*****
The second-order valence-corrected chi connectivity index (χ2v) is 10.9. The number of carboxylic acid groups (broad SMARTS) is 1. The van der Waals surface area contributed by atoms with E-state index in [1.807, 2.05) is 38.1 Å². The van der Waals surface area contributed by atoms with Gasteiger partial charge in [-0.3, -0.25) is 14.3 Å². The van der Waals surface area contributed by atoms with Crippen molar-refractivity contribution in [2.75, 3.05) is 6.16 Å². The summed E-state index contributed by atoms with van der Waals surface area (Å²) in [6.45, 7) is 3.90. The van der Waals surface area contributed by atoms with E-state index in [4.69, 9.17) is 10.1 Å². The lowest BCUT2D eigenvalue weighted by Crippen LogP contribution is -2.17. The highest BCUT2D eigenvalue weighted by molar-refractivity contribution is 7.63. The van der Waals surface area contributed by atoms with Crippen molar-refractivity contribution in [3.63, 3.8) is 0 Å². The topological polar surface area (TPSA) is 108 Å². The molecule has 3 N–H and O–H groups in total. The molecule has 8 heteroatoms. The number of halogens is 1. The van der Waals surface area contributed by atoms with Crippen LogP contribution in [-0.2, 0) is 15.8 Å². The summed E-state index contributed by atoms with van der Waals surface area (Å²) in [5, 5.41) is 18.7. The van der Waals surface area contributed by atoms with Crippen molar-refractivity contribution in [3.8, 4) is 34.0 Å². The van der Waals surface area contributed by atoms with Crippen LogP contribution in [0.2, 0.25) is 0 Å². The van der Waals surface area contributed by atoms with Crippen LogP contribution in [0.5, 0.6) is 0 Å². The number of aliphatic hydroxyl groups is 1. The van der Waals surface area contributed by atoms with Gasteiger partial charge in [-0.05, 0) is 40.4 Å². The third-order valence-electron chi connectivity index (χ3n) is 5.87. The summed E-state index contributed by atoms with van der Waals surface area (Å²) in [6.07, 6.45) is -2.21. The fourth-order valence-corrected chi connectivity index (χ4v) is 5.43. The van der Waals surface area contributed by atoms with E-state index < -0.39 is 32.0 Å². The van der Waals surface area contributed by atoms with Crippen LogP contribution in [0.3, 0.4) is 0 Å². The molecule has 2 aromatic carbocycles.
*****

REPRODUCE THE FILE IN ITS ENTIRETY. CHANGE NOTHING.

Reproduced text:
The second-order valence-corrected chi connectivity index (χ2v) is 10.9. The number of carboxylic acid groups (broad SMARTS) is 1. The van der Waals surface area contributed by atoms with E-state index in [1.807, 2.05) is 38.1 Å². The van der Waals surface area contributed by atoms with Gasteiger partial charge in [-0.3, -0.25) is 14.3 Å². The van der Waals surface area contributed by atoms with Crippen molar-refractivity contribution in [2.75, 3.05) is 6.16 Å². The summed E-state index contributed by atoms with van der Waals surface area (Å²) in [6.45, 7) is 3.90. The van der Waals surface area contributed by atoms with E-state index in [4.69, 9.17) is 10.1 Å². The lowest BCUT2D eigenvalue weighted by Crippen LogP contribution is -2.17. The highest BCUT2D eigenvalue weighted by molar-refractivity contribution is 7.63. The van der Waals surface area contributed by atoms with Crippen molar-refractivity contribution in [3.63, 3.8) is 0 Å². The topological polar surface area (TPSA) is 108 Å². The molecule has 3 N–H and O–H groups in total. The molecule has 8 heteroatoms. The number of halogens is 1. The van der Waals surface area contributed by atoms with Crippen LogP contribution in [-0.2, 0) is 15.8 Å². The summed E-state index contributed by atoms with van der Waals surface area (Å²) in [5, 5.41) is 18.7. The van der Waals surface area contributed by atoms with Crippen molar-refractivity contribution in [3.8, 4) is 34.0 Å². The van der Waals surface area contributed by atoms with Crippen LogP contribution in [0.2, 0.25) is 0 Å². The van der Waals surface area contributed by atoms with Crippen LogP contribution in [0.5, 0.6) is 0 Å². The number of aliphatic hydroxyl groups is 1. The van der Waals surface area contributed by atoms with Gasteiger partial charge in [-0.05, 0) is 40.4 Å². The third-order valence-electron chi connectivity index (χ3n) is 5.87. The summed E-state index contributed by atoms with van der Waals surface area (Å²) in [6.07, 6.45) is -2.21. The fourth-order valence-corrected chi connectivity index (χ4v) is 5.43. The van der Waals surface area contributed by atoms with E-state index < -0.39 is 32.0 Å². The van der Waals surface area contributed by atoms with Crippen LogP contribution in [0.3, 0.4) is 0 Å². The molecule has 2 aromatic carbocycles.